Explore Washington's 3 National Parks

For over 100 years, Washington's 3 national parks have been providing outdoor enthusiasts with adventure, outdoor beauty and more.

On August 25, 1916, the National Park Service was born. Now over 100 years later, the country’s 59 national parks showcase everything from geysers to glaciers to old-growth forests. Celebrate the centennial with a jaunt through Washington’s three wonder-filled national parks: Mount Rainier, North Cascades, and Olympic.

Get up close to Mount Rainier a state icon that rises 14,410 feet above sea level. As the most glaciated peak in the contiguous US, Mount Rainier spawns six major rivers and looms on the horizon from almost anywhere in the Puget Sound region. Wildlife abounds in the park’s ecosystems, with ancient forests cloaking the icy volcano’s foothills and exquisite meadows blossoming with wildflowers in spring and summer. Mountaineers train to summit the glacier-clad peak, while others take a leaf from Cheryl Strayed’s bestselling book Wild and trek sections of the 93-mile Wonderland Trail, which loops around the mountain. For a more relaxed experience, drive to Sunrise (6,400 feet), the park’s highest point accessible by vehicle, to glimpse the breathtaking beauty sprawled out below. 

In the northwest corner of the state on Washington’s Olympic Peninsula, Olympic National Park offers fairytale-esque scenery. Think fog-soaked old-growth forests, snow-capped peaks, and a rugged tide pool–lined coast. Anchored by the majestic Olympic Mountains and a system of Pacific-bound rivers, the park protects 73 miles of coastline and draws outdoor enthusiasts from near and far. After all, the park is 95 percent wilderness with 600-plus miles of hiking trails. Begin at Port Angeles, home to the park’s main visitor center, before heading to Hurricane Ridge, the most accessible high-country zone that dazzles with a 360-degree view of alpine meadows and craggy peaks—and sometimes glimpses of black-tail deer and black bears. Then delve into the park, exploring gems from the mystical Hoh Rain Forest and dreamy Ruby Beach to Sol Duc Hot Springs and the calm waters of Lake Quinault and Lake Crescent.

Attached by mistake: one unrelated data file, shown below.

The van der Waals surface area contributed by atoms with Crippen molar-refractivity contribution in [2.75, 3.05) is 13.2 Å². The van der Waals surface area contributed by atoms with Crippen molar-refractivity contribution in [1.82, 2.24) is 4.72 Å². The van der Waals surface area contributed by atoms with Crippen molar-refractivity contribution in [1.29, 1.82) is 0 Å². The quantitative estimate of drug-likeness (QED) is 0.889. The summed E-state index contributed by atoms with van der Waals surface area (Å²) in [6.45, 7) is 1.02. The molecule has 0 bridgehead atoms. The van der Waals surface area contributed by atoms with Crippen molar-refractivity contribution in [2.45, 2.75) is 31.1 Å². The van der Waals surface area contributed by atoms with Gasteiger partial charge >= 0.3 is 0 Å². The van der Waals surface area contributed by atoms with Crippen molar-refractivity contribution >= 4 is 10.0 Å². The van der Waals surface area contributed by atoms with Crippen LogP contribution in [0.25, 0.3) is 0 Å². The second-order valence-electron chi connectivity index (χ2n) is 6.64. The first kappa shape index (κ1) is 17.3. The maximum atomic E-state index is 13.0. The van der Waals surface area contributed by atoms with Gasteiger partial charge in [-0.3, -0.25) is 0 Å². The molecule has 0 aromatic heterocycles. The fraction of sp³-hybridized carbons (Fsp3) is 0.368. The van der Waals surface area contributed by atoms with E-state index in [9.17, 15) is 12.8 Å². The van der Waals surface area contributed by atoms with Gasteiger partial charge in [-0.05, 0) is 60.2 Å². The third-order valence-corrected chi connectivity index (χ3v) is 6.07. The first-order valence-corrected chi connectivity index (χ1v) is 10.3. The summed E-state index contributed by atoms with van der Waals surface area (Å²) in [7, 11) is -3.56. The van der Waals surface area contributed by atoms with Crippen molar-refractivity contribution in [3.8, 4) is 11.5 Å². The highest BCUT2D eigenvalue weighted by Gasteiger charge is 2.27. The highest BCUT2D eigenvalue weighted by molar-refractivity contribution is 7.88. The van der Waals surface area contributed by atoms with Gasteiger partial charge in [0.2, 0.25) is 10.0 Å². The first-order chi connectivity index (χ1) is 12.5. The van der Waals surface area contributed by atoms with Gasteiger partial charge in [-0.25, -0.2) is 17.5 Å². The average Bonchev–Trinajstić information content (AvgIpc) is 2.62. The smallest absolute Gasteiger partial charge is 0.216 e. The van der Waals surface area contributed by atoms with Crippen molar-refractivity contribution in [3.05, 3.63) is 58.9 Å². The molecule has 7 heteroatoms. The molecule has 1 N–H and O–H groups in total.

Further north, North Cascades National Park offers a gorgeous alpine landscape of jagged peaks crowned by 300-plus glaciers. Popular draws to this diverse terrain of cascading waterfalls and dense, forested valleys range from climbing and rafting adventures to wilderness backpacking treks. Ross Lake, with its national recreational area, and nearby Diablo Lake are both easily accessible from Newhalem and offer boating excursions on their placid waters. 

And if you’re still craving more after romping in Washington’s national parks, you’re in luck. The state has more than 100 state parks, including Hanford Site, a decommissioned nuclear production facility just north of Richland that’s set to become part of the new multistate Manhattan Project National Historical Park. In the meantime, schedule a tour of the site to see the nuclear reactor and learn about its World War II–era history.

--Corinne Whiting